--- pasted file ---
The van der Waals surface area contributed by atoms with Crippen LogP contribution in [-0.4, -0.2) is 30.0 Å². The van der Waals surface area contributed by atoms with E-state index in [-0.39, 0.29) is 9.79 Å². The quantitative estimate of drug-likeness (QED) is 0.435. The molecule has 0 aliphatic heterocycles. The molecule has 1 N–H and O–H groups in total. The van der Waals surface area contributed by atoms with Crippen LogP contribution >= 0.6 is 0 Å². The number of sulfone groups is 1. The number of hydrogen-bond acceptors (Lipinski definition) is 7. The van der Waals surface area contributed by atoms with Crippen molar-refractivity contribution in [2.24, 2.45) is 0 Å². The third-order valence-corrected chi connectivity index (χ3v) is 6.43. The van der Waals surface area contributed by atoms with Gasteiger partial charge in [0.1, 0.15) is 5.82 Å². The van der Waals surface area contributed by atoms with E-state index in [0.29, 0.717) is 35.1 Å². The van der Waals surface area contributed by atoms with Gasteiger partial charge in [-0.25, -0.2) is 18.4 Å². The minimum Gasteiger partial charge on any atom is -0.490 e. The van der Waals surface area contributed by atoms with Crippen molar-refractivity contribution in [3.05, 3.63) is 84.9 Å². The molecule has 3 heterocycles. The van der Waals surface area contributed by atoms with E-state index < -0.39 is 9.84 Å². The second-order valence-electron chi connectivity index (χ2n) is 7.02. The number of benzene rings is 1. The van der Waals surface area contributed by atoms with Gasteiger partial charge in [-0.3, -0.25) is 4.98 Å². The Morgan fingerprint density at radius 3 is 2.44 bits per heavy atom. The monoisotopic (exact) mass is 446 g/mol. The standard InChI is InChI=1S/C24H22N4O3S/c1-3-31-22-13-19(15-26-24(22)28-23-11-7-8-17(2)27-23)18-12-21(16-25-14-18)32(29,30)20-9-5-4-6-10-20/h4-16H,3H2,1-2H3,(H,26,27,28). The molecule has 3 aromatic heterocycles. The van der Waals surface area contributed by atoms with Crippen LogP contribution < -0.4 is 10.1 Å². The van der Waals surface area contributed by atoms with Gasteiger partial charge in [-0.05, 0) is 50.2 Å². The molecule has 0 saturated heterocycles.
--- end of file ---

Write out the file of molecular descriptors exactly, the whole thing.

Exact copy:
The van der Waals surface area contributed by atoms with Crippen LogP contribution in [-0.4, -0.2) is 30.0 Å². The van der Waals surface area contributed by atoms with E-state index in [-0.39, 0.29) is 9.79 Å². The quantitative estimate of drug-likeness (QED) is 0.435. The molecule has 0 aliphatic heterocycles. The molecule has 1 N–H and O–H groups in total. The van der Waals surface area contributed by atoms with Crippen LogP contribution >= 0.6 is 0 Å². The number of sulfone groups is 1. The number of hydrogen-bond acceptors (Lipinski definition) is 7. The van der Waals surface area contributed by atoms with Crippen molar-refractivity contribution in [2.24, 2.45) is 0 Å². The third-order valence-corrected chi connectivity index (χ3v) is 6.43. The van der Waals surface area contributed by atoms with Gasteiger partial charge in [0.1, 0.15) is 5.82 Å². The van der Waals surface area contributed by atoms with E-state index in [0.29, 0.717) is 35.1 Å². The van der Waals surface area contributed by atoms with Gasteiger partial charge in [-0.25, -0.2) is 18.4 Å². The minimum Gasteiger partial charge on any atom is -0.490 e. The van der Waals surface area contributed by atoms with Crippen molar-refractivity contribution in [3.05, 3.63) is 84.9 Å². The molecule has 3 heterocycles. The van der Waals surface area contributed by atoms with E-state index < -0.39 is 9.84 Å². The second-order valence-electron chi connectivity index (χ2n) is 7.02. The number of benzene rings is 1. The van der Waals surface area contributed by atoms with Gasteiger partial charge in [-0.3, -0.25) is 4.98 Å². The Morgan fingerprint density at radius 3 is 2.44 bits per heavy atom. The monoisotopic (exact) mass is 446 g/mol. The standard InChI is InChI=1S/C24H22N4O3S/c1-3-31-22-13-19(15-26-24(22)28-23-11-7-8-17(2)27-23)18-12-21(16-25-14-18)32(29,30)20-9-5-4-6-10-20/h4-16H,3H2,1-2H3,(H,26,27,28). The molecule has 3 aromatic heterocycles. The van der Waals surface area contributed by atoms with Crippen LogP contribution < -0.4 is 10.1 Å². The van der Waals surface area contributed by atoms with Gasteiger partial charge in [-0.05, 0) is 50.2 Å². The molecule has 0 saturated heterocycles.